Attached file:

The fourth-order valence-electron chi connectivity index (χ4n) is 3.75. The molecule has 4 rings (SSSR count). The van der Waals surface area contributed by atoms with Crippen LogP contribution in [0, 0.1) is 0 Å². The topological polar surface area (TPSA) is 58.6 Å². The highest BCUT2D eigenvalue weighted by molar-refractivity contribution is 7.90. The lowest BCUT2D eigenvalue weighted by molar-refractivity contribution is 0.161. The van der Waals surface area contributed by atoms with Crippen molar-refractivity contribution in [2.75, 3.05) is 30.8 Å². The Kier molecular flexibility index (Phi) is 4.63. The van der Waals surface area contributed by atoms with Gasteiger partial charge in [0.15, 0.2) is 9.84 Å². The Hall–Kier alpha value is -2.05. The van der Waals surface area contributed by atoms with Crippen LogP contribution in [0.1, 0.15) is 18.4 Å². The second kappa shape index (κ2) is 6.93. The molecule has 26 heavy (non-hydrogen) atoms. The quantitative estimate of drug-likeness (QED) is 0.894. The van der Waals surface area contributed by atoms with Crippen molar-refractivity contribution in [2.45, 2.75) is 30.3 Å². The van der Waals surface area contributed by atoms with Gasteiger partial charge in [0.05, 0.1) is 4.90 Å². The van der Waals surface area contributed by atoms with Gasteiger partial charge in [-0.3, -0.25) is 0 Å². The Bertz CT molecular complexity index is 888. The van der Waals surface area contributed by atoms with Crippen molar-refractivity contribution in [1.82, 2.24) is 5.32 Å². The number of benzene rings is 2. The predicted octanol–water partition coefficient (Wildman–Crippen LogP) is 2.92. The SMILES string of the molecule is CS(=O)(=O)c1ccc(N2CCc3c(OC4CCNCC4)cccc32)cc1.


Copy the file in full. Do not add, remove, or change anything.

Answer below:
The fourth-order valence-electron chi connectivity index (χ4n) is 3.75. The molecule has 4 rings (SSSR count). The van der Waals surface area contributed by atoms with Crippen LogP contribution in [0, 0.1) is 0 Å². The topological polar surface area (TPSA) is 58.6 Å². The highest BCUT2D eigenvalue weighted by molar-refractivity contribution is 7.90. The lowest BCUT2D eigenvalue weighted by molar-refractivity contribution is 0.161. The van der Waals surface area contributed by atoms with Crippen molar-refractivity contribution in [2.75, 3.05) is 30.8 Å². The Kier molecular flexibility index (Phi) is 4.63. The van der Waals surface area contributed by atoms with Gasteiger partial charge in [0.15, 0.2) is 9.84 Å². The Hall–Kier alpha value is -2.05. The van der Waals surface area contributed by atoms with Crippen LogP contribution in [0.1, 0.15) is 18.4 Å². The second kappa shape index (κ2) is 6.93. The molecule has 26 heavy (non-hydrogen) atoms. The quantitative estimate of drug-likeness (QED) is 0.894. The van der Waals surface area contributed by atoms with Crippen molar-refractivity contribution in [2.45, 2.75) is 30.3 Å². The van der Waals surface area contributed by atoms with Gasteiger partial charge in [0.05, 0.1) is 4.90 Å². The van der Waals surface area contributed by atoms with Gasteiger partial charge in [-0.3, -0.25) is 0 Å². The Bertz CT molecular complexity index is 888. The van der Waals surface area contributed by atoms with Crippen molar-refractivity contribution in [1.82, 2.24) is 5.32 Å². The number of benzene rings is 2. The predicted octanol–water partition coefficient (Wildman–Crippen LogP) is 2.92. The SMILES string of the molecule is CS(=O)(=O)c1ccc(N2CCc3c(OC4CCNCC4)cccc32)cc1.